The History of Yoga

history of yoga

Yoga is one of the oldest practices in the world. It was originally a secret art taught by Parvati to her lover Brahma and then passed on to the sages or rishis of India.

These early Sanskrit texts like the Vedas and the Upanishads created a road to enlightenment that included philosophy, worship and meditation. Yoga’s modern incarnation as posture-based exercise was influenced by European ideas of health and fitness as well as Indian nationalist ideas of man-making.


Yoga, in its most basic form, is about connecting body, mind, and spirit. It’s a holistic practice that has been around for more than ten thousand years. It is part of several Indian philosophical systems.

The earliest recorded yoga history dates back to the pre-classical era. This period marked the first written records of yoga, as well as development of different schools of yoga.

This era also introduced hatha yoga, which is known for its physical postures or asanas. It was created to prepare the body for meditation and to help a person achieve enlightenment. According to yogic legend, Shiva or Adiyogi gave this knowledge to the legendary Saptarishis on the banks of Lake Kantisarovar in the Himalayas. From there, these sages spread yoga to other parts of the world.


Yoga is a physical and mental practice that originated in ancient India around 5,000 years ago. The term yoga is often used to describe the practice of asana (physical postures) and breath control, but it also includes philosophies, meditation and lifestyle and behavior principles.

It was around the time of Patanjali’s Yoga-Sutras that yoga developed into a unified system. This is known as the classic yoga or raja yoga and it is still a major influence on most modern styles of yoga.

Yoga became popular in the West at the end of the 19th century thanks to Swami Vivekananda, Tirumalai Krishnamacharya and others. These yogis were heavily influenced by European ideas of health, fitness and body culture and created systems like Iyengar and Ashtanga yoga.


While modern yoga has become popular in the West as a physical workout, the discipline of yoga originally meant more than postures and breathing exercises. It was a system of teachings designed to improve all aspects of the self, physically, emotionally and spiritually.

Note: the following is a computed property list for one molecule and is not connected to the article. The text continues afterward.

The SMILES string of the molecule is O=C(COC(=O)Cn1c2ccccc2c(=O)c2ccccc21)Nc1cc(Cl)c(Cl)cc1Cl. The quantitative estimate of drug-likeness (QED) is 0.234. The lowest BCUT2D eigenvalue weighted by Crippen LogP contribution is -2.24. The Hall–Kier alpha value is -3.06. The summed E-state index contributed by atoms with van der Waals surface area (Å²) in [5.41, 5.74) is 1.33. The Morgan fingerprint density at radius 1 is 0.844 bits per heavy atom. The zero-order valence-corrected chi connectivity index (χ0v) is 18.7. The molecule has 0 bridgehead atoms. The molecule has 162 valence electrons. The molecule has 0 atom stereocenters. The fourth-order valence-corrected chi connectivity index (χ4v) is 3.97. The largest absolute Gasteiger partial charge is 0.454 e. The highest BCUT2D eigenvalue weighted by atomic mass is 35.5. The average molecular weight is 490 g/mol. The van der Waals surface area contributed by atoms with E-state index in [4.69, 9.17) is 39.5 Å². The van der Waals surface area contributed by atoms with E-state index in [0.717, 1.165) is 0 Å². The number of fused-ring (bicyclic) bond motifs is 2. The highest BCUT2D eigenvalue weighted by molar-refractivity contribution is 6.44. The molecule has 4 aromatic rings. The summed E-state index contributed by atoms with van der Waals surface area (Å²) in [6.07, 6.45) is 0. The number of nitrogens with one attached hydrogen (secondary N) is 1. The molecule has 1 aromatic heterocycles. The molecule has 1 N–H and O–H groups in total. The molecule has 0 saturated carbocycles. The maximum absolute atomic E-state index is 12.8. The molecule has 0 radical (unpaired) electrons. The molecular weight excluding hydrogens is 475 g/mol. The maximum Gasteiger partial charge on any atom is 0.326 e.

Early Sanskrit texts like the Rig Veda and the Upanishads explore yoga as a way to unite human form with divine spirit. Later, the sage Patanjali codified yoga’s philosophy in his Yoga Sutras, which describe an “eight-limbed path” to enlightenment.

As global travel became easier, Indian yoga teachers such as Tirumalai Krishnamacharya and Swami Vivekananda began to spread yoga’s ancient teachings. Their philosophies gave rise to many of today’s most popular yoga styles, including ashtanga, iyengar, vinyasa and power yoga. Yoga’s spiritual side is emphasized in the 1946 Autobiography of a Yogi by Paramahansa Yogananda, founder of the Self-Realization Fellowship.


The yoga practice we know and love today has been influenced by a variety of sources. Its development in India during colonialism was heavily influenced by nineteenth century European physical culture, and it also incorporated ideas from Hinduism.

One of the most influential yogic texts was Patanjali’s eight limbs, which created a road to enlightenment. This text is still in use today and has helped shaped many schools of yoga.

The modern era of yoga began in 1893 when Swami Vivekananda introduced it to the West at the Parliament of Religions in Chicago. This was in large part due to the popularity of esoteric spirituality and the occult in Western societies at the time. Blavatsky’s Theosophical Society was another important influence and played a major role in the popularity of yoga.


Yoga was originally developed to help people connect with nature and God. It is believed that the first mention of yoga was in one of the oldest sacred texts, the Rig Veda. Over time, this discipline became more refined as the Brahmans and Rishis (mystic seers) documented their beliefs in the Upanishads. This period is known as the pre-classical era of yoga.

The yogic philosophy became popular in the 19th century with a revival thanks to Theosophists like Swami Vivekananda. He sparked interest in the West when he spoke at the World Parliament of Religions in Chicago in 1893. Then, Paramahansa Yogananda’s book Autobiography of a Yogi came out in 1946 and was read by many yoga students.